Publishing its results for the 53 weeks to 30 March, a day later than planned as it said they were so complicated, the parent-focused retailer reported a 29% reduction in losses before tax from continuing operations to £66.6mln, even though revenues shrank by 11.5% to £513.8mln.
Mothercare saw its UK like-for-like (LFL) sales fall by 8.9%, compared to a 0.6% increase in teh previous year, with UK sales down 11.8% and its losses cut by 10%. The group said its international shops showed signs of recovery, with sales down 0.3% in constant currency compared to a 5.7% fell the year before, while adjusted profit before tax and forex revaluations were almost flat.
In the past year, Mothercare closed 30% of its UK store space, completed a £117.5mln refinancing, sold the Early Learning Centre for £11.5mln and offloaded its head office for £14.5mln, helping chop net debt back to £6.9mln from £44.1mln a year earlier.
Chief executive Mark Newton-Jones, who was sacked last year but brought back after a change of mind and after the group changed its chairman, commented: “We have achieved a huge amount this year, refinancing, restructuring and reorganising Mothercare to ensure a sustainable future for the business. The majority of that work is now done.”
With a slimmed down estate of 79 UK shops, slimlined organisational structure and a new product sourcing deal to cut the cost base by £25mln, Newton-Jones said the next phase of the transformation plan is to "develop Mothercare as a global brand", while improving the UK's online proposition with enhanced credit options and more exclusive products.
“In the early stages of this financial year, we are seeing some improving UK trends as we continue to rebuild to be the specialist retailer for parents and young children.”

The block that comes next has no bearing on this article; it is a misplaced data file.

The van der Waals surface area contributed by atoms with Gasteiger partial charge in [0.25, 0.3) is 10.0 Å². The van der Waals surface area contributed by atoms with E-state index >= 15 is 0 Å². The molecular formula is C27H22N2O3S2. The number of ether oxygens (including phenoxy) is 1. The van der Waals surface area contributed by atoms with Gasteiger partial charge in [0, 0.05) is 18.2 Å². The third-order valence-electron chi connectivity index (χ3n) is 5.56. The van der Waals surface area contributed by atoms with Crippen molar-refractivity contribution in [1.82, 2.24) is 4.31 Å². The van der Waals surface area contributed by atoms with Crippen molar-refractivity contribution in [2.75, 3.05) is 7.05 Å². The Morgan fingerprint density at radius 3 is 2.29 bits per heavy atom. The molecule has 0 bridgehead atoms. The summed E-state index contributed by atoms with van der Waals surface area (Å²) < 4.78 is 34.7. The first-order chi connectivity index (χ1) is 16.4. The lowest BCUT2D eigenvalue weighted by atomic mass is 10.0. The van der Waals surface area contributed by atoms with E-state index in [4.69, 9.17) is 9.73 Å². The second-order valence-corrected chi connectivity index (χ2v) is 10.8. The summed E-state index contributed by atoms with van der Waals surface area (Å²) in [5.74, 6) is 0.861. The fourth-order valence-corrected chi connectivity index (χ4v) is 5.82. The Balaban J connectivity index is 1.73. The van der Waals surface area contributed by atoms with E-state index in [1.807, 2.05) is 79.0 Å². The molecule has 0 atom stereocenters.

The CEO also noted that the board was “exploring ways to supplement our working capital needs” while minimising equity dilution, and said it remains on target to meet consensus forecasts for the current financial year.
Broker Shore Capital hailed the efforts at transformation that now gave "the room to focus upon operations" and said with lower leverage plus the better than expected cost reduction, any improvement in trading should see a strong improvement in cash flow and earnings.
"Whilst we cannot discount the poor continuing UK trading, particularly now as it is set against highly favourable comparatives, progress on this front is likely to dictate market sentiment towards the group’s shares. We have hope but at the moment such an emotion continues to be based on fumes," the analysts said in a note to clients.
Mothercare shares shot up to a nine-month high in early trading on Friday but by mid morning had slipped back from that peak to 22.7p, a rise of 11%.
-- Adds analyst comment --